When Mary Adams sees Millais’ depiction of the tragic Ophelia, a whole new world opens up for her. Determined to find out more about the beautiful girl in the painting, she hears the story of Lizzie Siddal – a girl from a modest background, not unlike her own, who has found fame and fortune against the odds. Mary sets out to become a Pre-Raphaelite muse, too, and reinvents herself as Persephone Lavelle.
Something terrible has happened to the Abbott family, a tragic secret from the recent past that has torn them apart. It’s up to Henry (Henrietta) to figure out what the mysterious interfering Doctor Hardy is planning to do and use her wits to reunite her parents. Lucy Strange’s modern take on a classic children’s literary narrative is reminiscent of “The Little Princess”, “Tom’s Midnight Garden”, and “The Children of Green Knowe”. It explores the powerful influence of imagination in coping with heartbreak, with absentee parents and a trip through the wood at the end of the garden full of songs, stories, poetry, fairy tales, and a witch in a caravan. It’s a magical, lyrical mystery-adventure.
“Thieving Forest” is a tale of adversity and survival against the backdrop of frontier America.
Published in 1831 in French under the title “Notre-Dame de Paris”, this book has been made into an opera, a ballet, several stage plays, two musicals, and at least 15 films, including TV and animated versions. One conclusion I could draw from this is that it’s a very popular tale, and so there is a good chance that you already have some idea of what it’s about. Another conclusion that I came to while listening to David Case’s expert audiobook narration, is that it was written in a way that lends itself to dramatic interpretation. It’s not hard to see why so many theater and film producers have found it hard to resist the urge to adapt this book to their medium. It comes ready-made with dramatic set pieces, entertaining dialogue, moving soliloquies, skillfully blocked stage business, characters making dramatic entrances and exits, vividly described scenery, and impressive spectacles that leave one thinking, “I wonder how this could be engineered for the stage.” Sometimes its melodrama is downright operatic: “With a few cuts,” one thinks, “this could easily be made into a libretto.” As the villain struggles to hang on while dangling 200 feet above certain death, one thinks, “I know just how I would edit this scene, intercut with shots of the gargoyles and sculptures on the church’s facade.” You see where the idea comes from.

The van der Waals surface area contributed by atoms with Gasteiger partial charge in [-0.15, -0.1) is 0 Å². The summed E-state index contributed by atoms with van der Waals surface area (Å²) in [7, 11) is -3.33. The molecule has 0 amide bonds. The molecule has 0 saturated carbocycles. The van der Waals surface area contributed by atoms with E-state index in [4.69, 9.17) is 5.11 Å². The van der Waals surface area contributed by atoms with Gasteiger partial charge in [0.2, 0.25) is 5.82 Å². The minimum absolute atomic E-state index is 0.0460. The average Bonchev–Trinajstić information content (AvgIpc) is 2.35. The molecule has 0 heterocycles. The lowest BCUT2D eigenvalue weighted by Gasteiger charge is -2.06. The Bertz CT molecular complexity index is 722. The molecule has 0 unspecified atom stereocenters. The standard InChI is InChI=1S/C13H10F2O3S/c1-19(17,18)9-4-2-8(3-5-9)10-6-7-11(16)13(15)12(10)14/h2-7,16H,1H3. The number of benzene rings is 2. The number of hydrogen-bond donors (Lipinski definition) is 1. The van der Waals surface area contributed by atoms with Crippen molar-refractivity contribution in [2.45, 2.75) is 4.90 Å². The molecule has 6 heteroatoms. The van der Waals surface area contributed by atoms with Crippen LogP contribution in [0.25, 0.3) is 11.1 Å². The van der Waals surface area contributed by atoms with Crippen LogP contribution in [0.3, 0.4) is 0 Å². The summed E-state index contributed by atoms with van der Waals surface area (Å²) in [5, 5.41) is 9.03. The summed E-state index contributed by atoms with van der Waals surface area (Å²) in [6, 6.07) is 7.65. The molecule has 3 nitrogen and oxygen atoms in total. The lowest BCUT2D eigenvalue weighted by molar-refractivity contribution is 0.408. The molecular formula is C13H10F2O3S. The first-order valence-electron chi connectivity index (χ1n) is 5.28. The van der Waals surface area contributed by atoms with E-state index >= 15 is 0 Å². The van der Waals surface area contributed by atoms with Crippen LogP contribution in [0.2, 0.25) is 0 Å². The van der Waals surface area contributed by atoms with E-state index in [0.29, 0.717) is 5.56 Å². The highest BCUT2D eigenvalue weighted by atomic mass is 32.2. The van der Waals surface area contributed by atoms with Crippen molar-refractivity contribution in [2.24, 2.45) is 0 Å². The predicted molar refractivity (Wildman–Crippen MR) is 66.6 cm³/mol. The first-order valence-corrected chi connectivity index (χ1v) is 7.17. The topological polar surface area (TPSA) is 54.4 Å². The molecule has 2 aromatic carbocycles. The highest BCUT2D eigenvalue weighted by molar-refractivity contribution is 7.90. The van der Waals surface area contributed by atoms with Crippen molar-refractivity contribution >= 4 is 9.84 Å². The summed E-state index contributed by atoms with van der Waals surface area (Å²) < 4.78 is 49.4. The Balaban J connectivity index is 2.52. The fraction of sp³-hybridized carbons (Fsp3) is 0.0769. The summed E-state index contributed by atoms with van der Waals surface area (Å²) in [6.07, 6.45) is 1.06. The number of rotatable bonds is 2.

Forget about the 1992 movie starring Daniel Day-Lewis, and based on this book published in 1826. All these years later, I still remember a lot of things about that movie. Very few of them faithfully represent things in this book. It turns out to be not so much a film adaptation of the novel, as a piece of original entertainment based on characters and situations in the novel. Oh, well. I still like the 2002 film “The Count of Monte Cristo”, even though I now know it resembles its source book even less. It’s a trial to be both a bookworm and a movie buff.
Peter Blood does not start out as the sort of many you would expect to become a pirate. A physician by training, a soldier and naval warrior by experience, he has just settled down in a quiet corner of England’s West Country when the Monmouth Rebellion breaks out. This bit of trouble was a response to the Catholic James II becoming king of Protestant England in 1685. Being an Irish Catholic himself, Peter takes no part in the rebellion. But when he is caught giving medical aid to one of the rebels, the full frenzy of the Lord Chief Justice falls on him and he is sentenced to hang for treason.
It’s the 13th century. Kublai Khan has conquered China, spreading the Mongolian empire from Ukraine to Korea. His epoch-making attempt to invade Japan is about to get underway—the one that will end with Kublai’s army at the bottom of the Yellow Sea, thanks to a storm that will go down in Japanese memory as “Kamikaze” (divine wind).